2012-11-01 / News

Officials keep bridges open during Sandy

Sustained winds did not reach 69 mph threshold
BY KEN SHANE


U.S. Sens. Jack Reed and Sheldon Whitehouse listen during a presentation at the Rhode Island Turnpike and Bridge Authority office on Monday during Hurricane Sandy. 
PHOTO BY JEFF MCDONOUGH U.S. Sens. Jack Reed and Sheldon Whitehouse listen during a presentation at the Rhode Island Turnpike and Bridge Authority office on Monday during Hurricane Sandy. PHOTO BY JEFF MCDONOUGH Early Monday afternoon, prior to Hurricane Sandy reaching its full intensity, the Rhode Island Turnpike and Bridge Authority conducted a briefing for public offi cials and press at its headquarters in Jamestown. In attendance were Gov. Lincoln Chafee and U.S. Sens. Sheldon Whitehouse and Jack Reed.

The purpose of the briefing was to discuss the planning that goes into a decision to close the Pell Bridge between Jamestown and Newport. According to Jim Swanberg of the authority’s emergency management team, the bridge is closed when there are sustained winds of 69 mph. Readings from anemometers on the bridge are monitored, and during a storm a two-man crew is sent to the top of the road bed every 30 minutes to confirm the reading with handheld units.


Gov. Lincoln Chafee was in Jamestown on Monday during the storm to observe storm preparations at the Newport Pell Bridge. 
PHOTO BY JEFF MCDONOUGH Gov. Lincoln Chafee was in Jamestown on Monday during the storm to observe storm preparations at the Newport Pell Bridge. PHOTO BY JEFF MCDONOUGH Although RITBA does not manage the Jamestown Bridge, the agency closely coordinates with the state Department of Transportation so that the bridge can also be closed if necessary. The Jamestown Bridge is a lower structure, and theoretically can stay open longer. When the Pell Bridge is closed, some time is given before the Jamestown Bridge is closed, which prevents people coming from Aquidneck Island from being trapped.

State Transportation Director Michael Lewis said his agency depends on observations on the Pell Bridge to make decisions about the Jamestown Bridge.

“It has the highest elevation and the longest span,” Lewis said. He added that the DOT works with the bridge authority and the state police on deciding the fate of the Jamestown Bridge. “We want to make sure that it’s safe, but we don’t want to restrict it if it’s not necessary so people can still evacuate if need be.”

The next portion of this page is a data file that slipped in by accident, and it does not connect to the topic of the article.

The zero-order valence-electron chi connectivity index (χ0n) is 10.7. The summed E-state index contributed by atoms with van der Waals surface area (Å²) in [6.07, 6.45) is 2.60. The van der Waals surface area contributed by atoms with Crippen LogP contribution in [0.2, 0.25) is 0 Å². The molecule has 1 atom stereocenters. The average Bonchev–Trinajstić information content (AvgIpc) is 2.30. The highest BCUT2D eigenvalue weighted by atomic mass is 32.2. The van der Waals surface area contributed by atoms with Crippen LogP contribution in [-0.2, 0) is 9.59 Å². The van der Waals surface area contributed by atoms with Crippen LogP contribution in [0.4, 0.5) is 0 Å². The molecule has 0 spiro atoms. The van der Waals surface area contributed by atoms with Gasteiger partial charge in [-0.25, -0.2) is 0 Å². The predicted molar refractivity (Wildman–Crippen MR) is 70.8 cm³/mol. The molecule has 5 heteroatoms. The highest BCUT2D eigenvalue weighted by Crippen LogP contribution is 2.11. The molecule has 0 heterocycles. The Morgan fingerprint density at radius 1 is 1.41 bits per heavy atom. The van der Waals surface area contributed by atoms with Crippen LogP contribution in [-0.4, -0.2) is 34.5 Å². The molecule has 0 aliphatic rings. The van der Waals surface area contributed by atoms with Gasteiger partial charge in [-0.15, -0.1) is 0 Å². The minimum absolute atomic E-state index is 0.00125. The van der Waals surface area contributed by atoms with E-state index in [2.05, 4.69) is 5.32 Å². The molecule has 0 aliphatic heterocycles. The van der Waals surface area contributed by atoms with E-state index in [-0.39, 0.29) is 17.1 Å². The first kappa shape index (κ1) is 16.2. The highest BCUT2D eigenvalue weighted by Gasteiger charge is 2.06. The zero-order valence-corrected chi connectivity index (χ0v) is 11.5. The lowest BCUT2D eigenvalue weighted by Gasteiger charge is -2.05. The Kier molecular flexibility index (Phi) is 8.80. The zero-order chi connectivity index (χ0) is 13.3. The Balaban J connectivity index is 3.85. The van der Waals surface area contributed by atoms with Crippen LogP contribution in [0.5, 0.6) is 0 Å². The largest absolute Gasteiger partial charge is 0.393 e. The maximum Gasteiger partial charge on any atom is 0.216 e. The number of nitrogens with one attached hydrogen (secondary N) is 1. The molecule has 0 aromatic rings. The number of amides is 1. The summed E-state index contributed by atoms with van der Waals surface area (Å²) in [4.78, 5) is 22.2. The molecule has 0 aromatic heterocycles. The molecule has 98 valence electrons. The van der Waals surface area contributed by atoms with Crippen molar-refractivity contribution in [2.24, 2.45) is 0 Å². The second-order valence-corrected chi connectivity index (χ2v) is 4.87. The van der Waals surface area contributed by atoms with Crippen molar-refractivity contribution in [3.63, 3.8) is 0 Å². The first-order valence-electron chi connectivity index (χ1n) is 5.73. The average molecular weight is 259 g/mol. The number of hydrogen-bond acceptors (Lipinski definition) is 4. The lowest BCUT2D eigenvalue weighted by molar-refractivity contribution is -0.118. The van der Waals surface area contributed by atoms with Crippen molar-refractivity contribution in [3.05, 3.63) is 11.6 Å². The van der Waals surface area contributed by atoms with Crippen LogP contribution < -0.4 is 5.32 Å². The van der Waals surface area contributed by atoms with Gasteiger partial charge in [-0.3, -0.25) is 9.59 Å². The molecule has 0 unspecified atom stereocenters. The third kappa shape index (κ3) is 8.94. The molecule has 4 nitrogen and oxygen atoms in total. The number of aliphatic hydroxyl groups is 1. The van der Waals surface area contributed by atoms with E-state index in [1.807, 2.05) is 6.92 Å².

In the actual event, the Pell Bridge remained open for the duration of the storm. According to David Darlington, executive director of the authority, peak sustained winds of 58 mph out of the southeast with gusts up to 84 mph were recorded at about 3:30 p.m. Had those conditions continued, it might have become necessary to ban box trucks and other high-profi le vehicles from the bridge, but winds did not remain at that level for a protracted time period.

“We try to do everything we can to make sure it’s a safety issue before we close it off,” he said.

No accidents or other problems were reported on the bridge during the storm.

Chafee pointed to the fact that the state had better warning about the arrival of Sandy. He said that some scientists had been tracking the storm for as long as two weeks, and that the state has been aware of it for a week.

The public officials present pointed to the lessons learned from Hurricane Irene last August – which was downgraded to a tropical storm by the time it hit Rhode Island – and said that they were pleased with the state’s response to the storm. The federal government also assisted in preparation.

“The governors of the northeastern states had a conference call with the president,” Chafee said. “He pledged to help in any way he could and quickly backed it up with these pre-landfall designations.”

Reed said that Rhode Island was coordinating closely with U.S. agencies. The Federal Emergency Management Agency was on hand, and a federal disaster declaration was issued.

“In terms of preparation,” Reed said, “the state has done a very good job.”

“The scale of this storm is such that there will be consequences,” Reed continued. “I think we anticipate some flooding and power outages. The other good news is that National Grid is much better prepared to respond and react. It has its crews ready to go, but this is a very serious storm.”

Whitehouse was equally impressed by the response to the storm. “I’m satisfied at this point on all levels. I think that the state is prepared. The [state] Emergency Management Agency has put an unprecedented effort into being prepared. We visited with National Grid this morning. They seem to be well prepared with hundreds and hundreds of people in from as far away as San Francisco to help to address any power outages.”

Whitehouse said that the federal response has been good as well. He said that President Barack Obama was quick and responsive following a request Sunday from Chafee to issue a disaster declaration. “The president turned it around by 2 a.m. with his approval,” said Whitehouse. “That allows everything 75 percent paid for by the federal government, and allows FEMA to bring in resources like food, water, shelter and emergency electric.”

Whitehouse added that he was pleased with the coordination between state and federal agencies. “The emergency management people said they learned a lot from Irene,” he said. “I think it’s showing.”

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